Ok we didn’t really spend the afternoon in Paris, but we did everything in our power to feel like it!
Before Christmas I went to a macaron masterclass run by Rachel Hanretty, known in foodie circles as Mademoiselle Macaron. The class held at the Edinburgh School of Food and Wine was fantastic, and for an evening myself and two girlfriends soaked up as much macaron magic as Rachel was willing to give us.
This past weekend we decided it was time to get together and try to put our new (and hopefully not forgotten) skills to the test. For those of you who haven’t made macarons before, it’s not exactly an easy process. There are lots of little tricks and techniques to remember, so I am glad we decided to tackle the challenge as a group.
We decided to do lemon and orange macarons. We used food colouring powder to colour the shells and the fillings were butter cream based with lemon and orange rind and essence – yum!
They say cooking is an art, baking is a science – I couldn’t agree more. So much can do wrong when making macarons, so here are just a few tips from our afternoon of creating.
All your bowls must be absolutely squeaky clean, any leftover grease or residue will ruin your meringue
On that note, you cannot over mix the egg whites, they need to be so stiff they can’t move an inch in the bowl, so if you are cautious like we were, just keep mixing
However you definitely can over do the macaron mixture once all the ingredient are combined. This is the part where you want the mixture to be shiny, but not too runny. Mademoiselle Macaron taught us a clockwise mixing technique, along with a specific number of turns to the bowl – we made sure we stuck to it!
Draw circles on your baking paper and that will help guide you when piping the mixture, and make the cut in the nose of the piping bag straight, that also helps
Take your macarons off the baking tray once they have been in the oven for the full time required – they will cool and peel off easier if you remove them from the trays immediately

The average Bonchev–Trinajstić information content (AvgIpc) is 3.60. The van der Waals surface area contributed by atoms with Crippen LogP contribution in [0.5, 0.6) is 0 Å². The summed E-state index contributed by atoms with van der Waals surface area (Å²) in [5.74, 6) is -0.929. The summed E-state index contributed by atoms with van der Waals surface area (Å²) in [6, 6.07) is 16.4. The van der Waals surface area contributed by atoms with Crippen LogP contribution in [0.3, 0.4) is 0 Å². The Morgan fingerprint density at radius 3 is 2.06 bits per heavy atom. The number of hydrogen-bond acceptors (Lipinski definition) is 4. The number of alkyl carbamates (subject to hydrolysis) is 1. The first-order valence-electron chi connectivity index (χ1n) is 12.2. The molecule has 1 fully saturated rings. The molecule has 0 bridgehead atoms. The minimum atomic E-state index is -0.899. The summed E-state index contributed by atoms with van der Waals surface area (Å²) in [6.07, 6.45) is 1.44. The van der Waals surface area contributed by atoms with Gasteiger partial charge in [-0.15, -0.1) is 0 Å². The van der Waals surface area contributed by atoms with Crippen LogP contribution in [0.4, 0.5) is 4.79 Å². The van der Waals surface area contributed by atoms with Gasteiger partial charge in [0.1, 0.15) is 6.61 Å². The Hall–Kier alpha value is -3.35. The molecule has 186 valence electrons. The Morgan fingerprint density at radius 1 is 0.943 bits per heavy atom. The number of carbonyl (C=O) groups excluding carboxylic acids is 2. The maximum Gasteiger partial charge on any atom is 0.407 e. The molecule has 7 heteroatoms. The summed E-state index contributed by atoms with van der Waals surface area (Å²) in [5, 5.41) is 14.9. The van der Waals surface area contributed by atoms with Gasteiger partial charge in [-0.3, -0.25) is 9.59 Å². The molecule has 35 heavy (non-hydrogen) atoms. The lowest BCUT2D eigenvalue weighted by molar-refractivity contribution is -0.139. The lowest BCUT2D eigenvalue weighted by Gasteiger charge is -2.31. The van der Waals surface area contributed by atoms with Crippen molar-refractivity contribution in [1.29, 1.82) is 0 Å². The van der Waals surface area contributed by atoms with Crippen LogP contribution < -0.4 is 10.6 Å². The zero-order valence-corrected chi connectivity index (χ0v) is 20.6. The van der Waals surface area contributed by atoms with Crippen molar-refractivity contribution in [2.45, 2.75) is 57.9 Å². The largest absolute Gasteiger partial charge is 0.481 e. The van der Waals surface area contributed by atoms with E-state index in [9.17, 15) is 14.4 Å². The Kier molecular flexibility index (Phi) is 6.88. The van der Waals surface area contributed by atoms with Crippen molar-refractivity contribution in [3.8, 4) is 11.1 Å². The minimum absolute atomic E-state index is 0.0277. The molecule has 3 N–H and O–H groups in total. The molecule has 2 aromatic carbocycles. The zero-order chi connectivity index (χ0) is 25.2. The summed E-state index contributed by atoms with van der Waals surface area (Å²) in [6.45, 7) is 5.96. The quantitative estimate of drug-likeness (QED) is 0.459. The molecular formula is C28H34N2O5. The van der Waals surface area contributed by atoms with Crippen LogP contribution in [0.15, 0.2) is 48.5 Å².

When you don’t them out if they don’t feel like they will peel off easily, pop them back in the oven for another couple of minutes. Just keep an eye on the colour and watch they don’t burn
Finally, set aside ample time to eat the macarons as soon as you’ve filled them, because they are delicious. To complete our French afternoon we indulged in a baked camembert, warm bread and some fizz. What’s that saying? When in Paris?!
We gained so many extra tips and tricks that we would have never have figured out ourselves by following a recipe, so I highly recommend Mademoiselle’s classes. Head over to her blog to find out more about them, and get yourself booked in!
175 g plain flour
100 g softened, unsalted butter
50 g caster sugar
25 g dried cranberries
25 g white chocolate chips
Making shortbread or biscuits can get a bit messy s my advice would be to make sure you’ve got all your ingredients weighed and prepared before you start.
Preheat the oven to 190 degrees C. Line a couple of trays with baking paper. Weigh out the sugar, cranberries and white chocolate chips. Roughly chop the cranberries into little pieces. To prepare for rolling out the biscuit dough – cover your chosen surface in a little flour and also make sure your rolling pin has some flour on it as well.
When the butter is at room temperature pop into a large bowl and sieve in the flour. Rub the butter and flour together, using your hands, until you have a breadcrumb consistency. Then add the sugar, cranberries and chocolate. Mix until all ingredients are evenly dispersed throughout. Now start to bring the mixture together to form a dough. If the mixture is too crumbly and won’t “stick” together, add a splash of water.
For ease, I separate the dough in half. Place one half on the surface and gently roll our until about 1cm thick. Use your cutter (mine is heart shaped and left over from Breakthrough Breast Cancer’s Great Pink Bake Off!) to make the biscuits and try and get as many as possible from your sheet of dough. Repeat with the other half of the mixture and any leftover dough.
Pop your biscuits in the oven for 15-20mins. After about 10 minutes I turned my trays around to ensure none of the ones at the bake were burning. Keep them in the oven until they are golden brown (I took mine out just before the 20minutes was up). When they come out the oven they will be soft, but will harden on cooling.
Then just pop them on your cooling rack or, in my case, get the kettle on and enjoy a warm one with a cup of tea.
With a snuffly and sickly boyfriend on the sofa I decided to make brownies to try and cheer us up (and also to keep my distance from the sofa, I definitely do not want man flu!!!!)
This recipe is quick and easy, and you can pretty much throw in anything extra that tickles your fancy. I went for walnut & white choc chips.
125g unsalted butter
180g caster sugar
100g dark chocolate
40g cocoa powder
35g self raising flour
50-60g of whatever you fancy, i chose a mix of white choc chips and walnuts
Pre-heat oven to 180 degrees C. Melt butter and chocolate and set aside to cool. Mix sugar, cocoa and flour. Beat in eggs one at a time. Mix in any extra ingredients (walnuts and choc chips) followed by the melted butter and chocolate. Line a shallow baking tray with baking paper, pour on mixture so there is even coverage across the tray and pop in the oven for 20mins. Et voila, Tuesday night treats.